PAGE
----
“Judge the story, not the teller,” Partridge says as seven acts proudly place their stories into the hat. There’s no turning back now.
Here’s a sneak peek of some of the night’s best stories:
1. Olga Koch.
Olga told us about the importance of blonde locks in her family. She explained how she would hold her long hair to the side when she went to the toilet as to avoid “pooping” on it, which made us roar with laughter/disgust. Her mother forbid her from cutting her hair – even shaving her body hair – and one day in tennis club, she was practicing her serve and was mortified to see everyone looking at her armpits. Defiantly, she walked through the door at home that evening and demanded a razor- her first act of teenage rebellion. In the following years, her hair went from short to blue – anything to show that it was hers to be enjoyed.
The judges’ score: 7.8, 8.9, 8.9
2. Ben Murphy
Poor Ben. The summer before his final year of school, he rebelled in the only way he knew how – he died his hair peroxide blonde. Inspired by his favourite musicians, Kurt Cobain and Johnny Rotten, Ben and his sister took to the bathroom with a pot of bleach.
With L’Oreal blonde dye, his sister combed through his hair. “How long should we leave it in for?” he asked. “Like, 45 minutes?” his sister replied. Waiting for the dye to work, Ben endured the burning and itching of bleach on his scalp. Once washed, he looked in the mirror in horror. His hair wasn’t the peroxide blonde he had aimed for. “It was more lustrous golden retriever.”
In the weeks that followed, sunlight turned Ben’s hair from golden blonde to “salmon pink”. In a bid to save it, he went to his mum’s hairdressers and discovered that the only option to save the mop was to shave his hair off. “So I went home and found the electric shaver. At the time I thought we only had one shaver in the house, the one that my older brothers used. I didn’t know the dog had one too. Someone should have thought about labelling them maybe.” Ten minutes later, he was left with a skinhead, topped with a few strands of the dog’s coat.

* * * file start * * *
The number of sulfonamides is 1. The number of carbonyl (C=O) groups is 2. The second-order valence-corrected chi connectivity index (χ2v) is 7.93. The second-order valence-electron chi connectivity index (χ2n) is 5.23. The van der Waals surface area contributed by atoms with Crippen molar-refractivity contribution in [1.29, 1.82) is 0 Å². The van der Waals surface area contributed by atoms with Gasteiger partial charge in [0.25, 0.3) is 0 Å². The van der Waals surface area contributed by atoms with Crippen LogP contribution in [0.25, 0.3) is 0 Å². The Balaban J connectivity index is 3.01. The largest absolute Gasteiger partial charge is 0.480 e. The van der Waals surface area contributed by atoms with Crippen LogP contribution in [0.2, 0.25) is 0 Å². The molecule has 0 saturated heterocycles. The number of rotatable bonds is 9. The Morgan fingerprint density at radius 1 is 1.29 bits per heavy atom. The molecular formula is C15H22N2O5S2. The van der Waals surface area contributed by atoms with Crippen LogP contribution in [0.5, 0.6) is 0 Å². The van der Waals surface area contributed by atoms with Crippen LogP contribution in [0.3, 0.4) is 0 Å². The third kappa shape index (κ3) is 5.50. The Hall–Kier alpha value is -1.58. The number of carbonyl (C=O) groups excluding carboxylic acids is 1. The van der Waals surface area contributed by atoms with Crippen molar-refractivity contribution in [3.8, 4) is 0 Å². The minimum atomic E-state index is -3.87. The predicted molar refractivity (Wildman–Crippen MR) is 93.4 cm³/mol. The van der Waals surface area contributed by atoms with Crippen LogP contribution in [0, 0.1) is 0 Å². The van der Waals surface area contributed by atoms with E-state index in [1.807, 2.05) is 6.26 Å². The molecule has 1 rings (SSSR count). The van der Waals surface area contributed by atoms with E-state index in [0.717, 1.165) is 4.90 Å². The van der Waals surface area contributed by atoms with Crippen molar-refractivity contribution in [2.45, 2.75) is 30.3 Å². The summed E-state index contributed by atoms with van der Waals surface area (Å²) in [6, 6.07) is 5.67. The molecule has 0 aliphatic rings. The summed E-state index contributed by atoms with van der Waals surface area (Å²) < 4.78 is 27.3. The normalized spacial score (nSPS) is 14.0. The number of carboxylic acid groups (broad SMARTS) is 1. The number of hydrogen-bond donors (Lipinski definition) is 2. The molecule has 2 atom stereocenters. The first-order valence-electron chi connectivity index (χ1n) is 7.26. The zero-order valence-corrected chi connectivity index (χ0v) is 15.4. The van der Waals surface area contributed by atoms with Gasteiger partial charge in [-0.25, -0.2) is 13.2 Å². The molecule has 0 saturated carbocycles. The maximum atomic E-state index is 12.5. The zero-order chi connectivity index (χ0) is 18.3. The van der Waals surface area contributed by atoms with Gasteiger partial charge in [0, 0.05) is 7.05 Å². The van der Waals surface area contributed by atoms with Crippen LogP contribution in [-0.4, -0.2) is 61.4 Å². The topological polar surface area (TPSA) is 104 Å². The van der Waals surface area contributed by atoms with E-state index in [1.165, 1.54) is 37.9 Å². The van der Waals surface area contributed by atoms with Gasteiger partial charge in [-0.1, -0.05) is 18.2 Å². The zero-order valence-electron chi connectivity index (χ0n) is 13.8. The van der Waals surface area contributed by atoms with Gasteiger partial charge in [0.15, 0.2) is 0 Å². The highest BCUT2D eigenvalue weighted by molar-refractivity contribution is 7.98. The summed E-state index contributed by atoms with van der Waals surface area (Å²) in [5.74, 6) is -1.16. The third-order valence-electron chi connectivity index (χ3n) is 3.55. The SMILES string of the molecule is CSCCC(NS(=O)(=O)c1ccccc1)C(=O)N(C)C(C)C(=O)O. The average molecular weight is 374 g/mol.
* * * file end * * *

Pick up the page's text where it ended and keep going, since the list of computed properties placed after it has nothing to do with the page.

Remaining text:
The judges’ score: 8.9, 8.9, 8.9
3. Ross Suderland- the winner
After a night out, Ross decided to stay in a friend’s spare room. He was awoken in the middle of the night to what sounded like Darth Vader. Moments later, he realised he was making the noise. Stumbling to the mirror, he was hit with horror – his face and chest were red and swollen. Scratch marks on his chest suggested he’d been attacked by Wolverine. Suddenly, he remembered playing with his friend’s kitten – he must be allergic to cats.
Not wanting to rudely wake his friend in the middle of the night, he did the “sensible thing”. He crawled his way to the end of the road, checked the street name and called and ambulance.”
When the paramedics came, they gave him oxygen and gave him his emergency information sheet. On it read: “Reason for emergency – scratched by a little black kitten.”